Mending a Tattered Faith
Review of Mending a Tattered Faith: Devotions with Dickinson, by Susan VanZanten (Cascade Books, 2011)
Reviewed by Paul Delaney
This review first appeared in Issue 22: Up in the Air
. [W]riting to family and friends, Emily Dickinson would often copy out by hand one of her poems, sometimes adapted just for that occasion. The poem enclosed with a letter (sometimes accompanied by a flower or a loaf of bread) was offered as a word of solace or delight. The poet who shunned publication as “the Auction / Of the Mind” nevertheless remained active in correspondence, circulating her poems as “a vital part of the commerce of friendship” as one biographer puts it. Over the past century Dickinson has been hailed one of the greatest poetic voices of all time, and her work is now the subject of countless critical studies and scholarly tomes. In Mending a Tattered Faith: Devotions with Dickinson
, Susan VanZanten returns the poems to the realm of the personal. VanZanten is a formidable scholar in her three volumes—and many critical articles—on South African literature. But this slender volume seems more like a gift.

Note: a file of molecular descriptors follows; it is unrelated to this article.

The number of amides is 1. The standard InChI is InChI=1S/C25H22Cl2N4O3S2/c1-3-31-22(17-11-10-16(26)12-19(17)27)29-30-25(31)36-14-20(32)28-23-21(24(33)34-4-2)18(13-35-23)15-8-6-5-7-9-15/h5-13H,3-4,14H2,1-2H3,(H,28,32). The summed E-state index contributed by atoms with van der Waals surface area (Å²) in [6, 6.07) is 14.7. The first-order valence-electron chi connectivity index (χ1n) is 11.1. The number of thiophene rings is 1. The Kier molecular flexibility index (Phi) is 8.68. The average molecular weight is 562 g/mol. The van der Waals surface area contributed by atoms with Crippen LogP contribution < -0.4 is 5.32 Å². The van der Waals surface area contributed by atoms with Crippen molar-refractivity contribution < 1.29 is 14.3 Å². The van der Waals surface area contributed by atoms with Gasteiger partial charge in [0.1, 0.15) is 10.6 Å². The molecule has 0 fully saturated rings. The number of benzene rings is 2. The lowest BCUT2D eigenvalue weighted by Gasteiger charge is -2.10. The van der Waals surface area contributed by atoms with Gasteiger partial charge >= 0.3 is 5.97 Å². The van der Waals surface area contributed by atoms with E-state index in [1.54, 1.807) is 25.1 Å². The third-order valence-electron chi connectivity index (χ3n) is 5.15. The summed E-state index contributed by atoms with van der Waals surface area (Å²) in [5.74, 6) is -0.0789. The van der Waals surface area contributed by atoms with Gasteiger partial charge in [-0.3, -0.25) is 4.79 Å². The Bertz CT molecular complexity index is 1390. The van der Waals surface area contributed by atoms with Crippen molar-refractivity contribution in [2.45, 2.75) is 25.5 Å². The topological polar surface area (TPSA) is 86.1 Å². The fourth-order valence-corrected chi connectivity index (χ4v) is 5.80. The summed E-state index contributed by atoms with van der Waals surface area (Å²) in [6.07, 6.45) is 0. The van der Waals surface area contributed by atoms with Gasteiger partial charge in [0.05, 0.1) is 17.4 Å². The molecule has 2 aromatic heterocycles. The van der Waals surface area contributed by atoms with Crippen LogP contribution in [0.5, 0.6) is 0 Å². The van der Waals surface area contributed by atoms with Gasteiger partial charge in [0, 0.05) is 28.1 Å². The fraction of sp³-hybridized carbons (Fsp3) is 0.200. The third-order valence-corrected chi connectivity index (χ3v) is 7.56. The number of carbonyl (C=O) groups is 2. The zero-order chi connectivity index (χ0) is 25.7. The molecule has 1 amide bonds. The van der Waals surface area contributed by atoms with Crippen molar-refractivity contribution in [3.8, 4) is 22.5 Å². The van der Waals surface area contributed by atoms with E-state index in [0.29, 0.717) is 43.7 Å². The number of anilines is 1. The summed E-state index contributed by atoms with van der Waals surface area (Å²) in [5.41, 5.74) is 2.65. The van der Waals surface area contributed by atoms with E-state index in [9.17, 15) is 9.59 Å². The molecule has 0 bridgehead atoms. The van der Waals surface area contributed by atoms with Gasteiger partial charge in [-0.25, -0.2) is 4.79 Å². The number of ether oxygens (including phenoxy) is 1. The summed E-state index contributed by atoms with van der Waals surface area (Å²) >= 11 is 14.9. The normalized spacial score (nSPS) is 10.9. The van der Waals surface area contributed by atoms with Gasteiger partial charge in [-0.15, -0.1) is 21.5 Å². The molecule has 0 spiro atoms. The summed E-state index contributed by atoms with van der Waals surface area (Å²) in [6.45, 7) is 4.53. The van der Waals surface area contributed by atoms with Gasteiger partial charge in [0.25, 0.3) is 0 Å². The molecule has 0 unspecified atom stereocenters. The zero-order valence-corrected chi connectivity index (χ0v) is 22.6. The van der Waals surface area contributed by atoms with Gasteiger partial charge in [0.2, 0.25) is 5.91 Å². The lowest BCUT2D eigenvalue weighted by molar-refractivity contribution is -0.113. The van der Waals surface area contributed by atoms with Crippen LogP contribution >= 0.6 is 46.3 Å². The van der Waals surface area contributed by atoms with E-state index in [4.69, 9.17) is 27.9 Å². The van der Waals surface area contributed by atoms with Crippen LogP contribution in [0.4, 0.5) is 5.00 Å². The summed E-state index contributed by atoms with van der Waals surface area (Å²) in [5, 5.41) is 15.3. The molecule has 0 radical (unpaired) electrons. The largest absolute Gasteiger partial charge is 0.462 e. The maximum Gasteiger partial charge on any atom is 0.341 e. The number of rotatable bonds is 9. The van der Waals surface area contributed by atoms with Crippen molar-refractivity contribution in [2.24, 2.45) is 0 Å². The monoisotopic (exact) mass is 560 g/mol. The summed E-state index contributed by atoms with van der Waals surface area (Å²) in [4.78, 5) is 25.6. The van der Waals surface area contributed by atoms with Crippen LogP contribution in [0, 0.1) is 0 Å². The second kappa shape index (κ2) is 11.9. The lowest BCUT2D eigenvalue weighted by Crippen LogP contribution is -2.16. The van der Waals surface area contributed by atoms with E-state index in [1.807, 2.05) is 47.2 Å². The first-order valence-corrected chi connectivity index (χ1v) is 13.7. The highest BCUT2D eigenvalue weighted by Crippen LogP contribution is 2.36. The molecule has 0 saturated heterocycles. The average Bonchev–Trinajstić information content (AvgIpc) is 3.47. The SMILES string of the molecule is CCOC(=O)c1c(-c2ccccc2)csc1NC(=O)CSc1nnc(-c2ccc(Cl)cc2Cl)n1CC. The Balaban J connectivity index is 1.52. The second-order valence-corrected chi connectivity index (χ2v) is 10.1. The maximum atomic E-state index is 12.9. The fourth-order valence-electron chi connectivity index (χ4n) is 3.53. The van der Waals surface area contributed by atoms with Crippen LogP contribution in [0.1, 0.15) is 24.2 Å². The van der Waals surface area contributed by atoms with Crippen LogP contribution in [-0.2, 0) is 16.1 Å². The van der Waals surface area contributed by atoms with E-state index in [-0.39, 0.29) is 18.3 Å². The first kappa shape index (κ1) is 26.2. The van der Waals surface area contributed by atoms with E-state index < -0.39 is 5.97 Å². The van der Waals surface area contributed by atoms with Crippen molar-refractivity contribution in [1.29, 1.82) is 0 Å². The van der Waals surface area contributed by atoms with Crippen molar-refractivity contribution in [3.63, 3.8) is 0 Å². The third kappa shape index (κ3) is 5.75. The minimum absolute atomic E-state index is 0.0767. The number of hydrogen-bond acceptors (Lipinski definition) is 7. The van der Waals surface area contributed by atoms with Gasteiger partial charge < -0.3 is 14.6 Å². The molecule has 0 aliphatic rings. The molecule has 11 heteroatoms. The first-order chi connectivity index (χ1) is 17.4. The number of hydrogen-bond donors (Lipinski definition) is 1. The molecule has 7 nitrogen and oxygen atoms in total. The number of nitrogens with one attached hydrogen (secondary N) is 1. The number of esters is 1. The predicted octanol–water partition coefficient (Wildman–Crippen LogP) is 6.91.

I could imagine including it with a flower or a loaf of bread for a frayed friend who might be mended as much by words or meditation as by other forms of nourishment. Out of Dickinson’s astounding output of some 1,800 poems, VanZanten chooses just twenty-nine that she invites her reader to ponder. Some are well-known, frequently anthologized choices and some, at least to me, are wholly new. In a twenty-page introduction to Dickinson’s cultural and religious context, VanZanten invites you to first read the Dickinson poem aloud, then read it silently, sit with the poem and think about it, and perhaps even write about the questions it raises and the way it speaks to you. In effect VanZanten encourages readers to take a lectio divina approach, allowing the poem to bud and blossom not just in the imagination but in the spirit, letting deep speak to deep.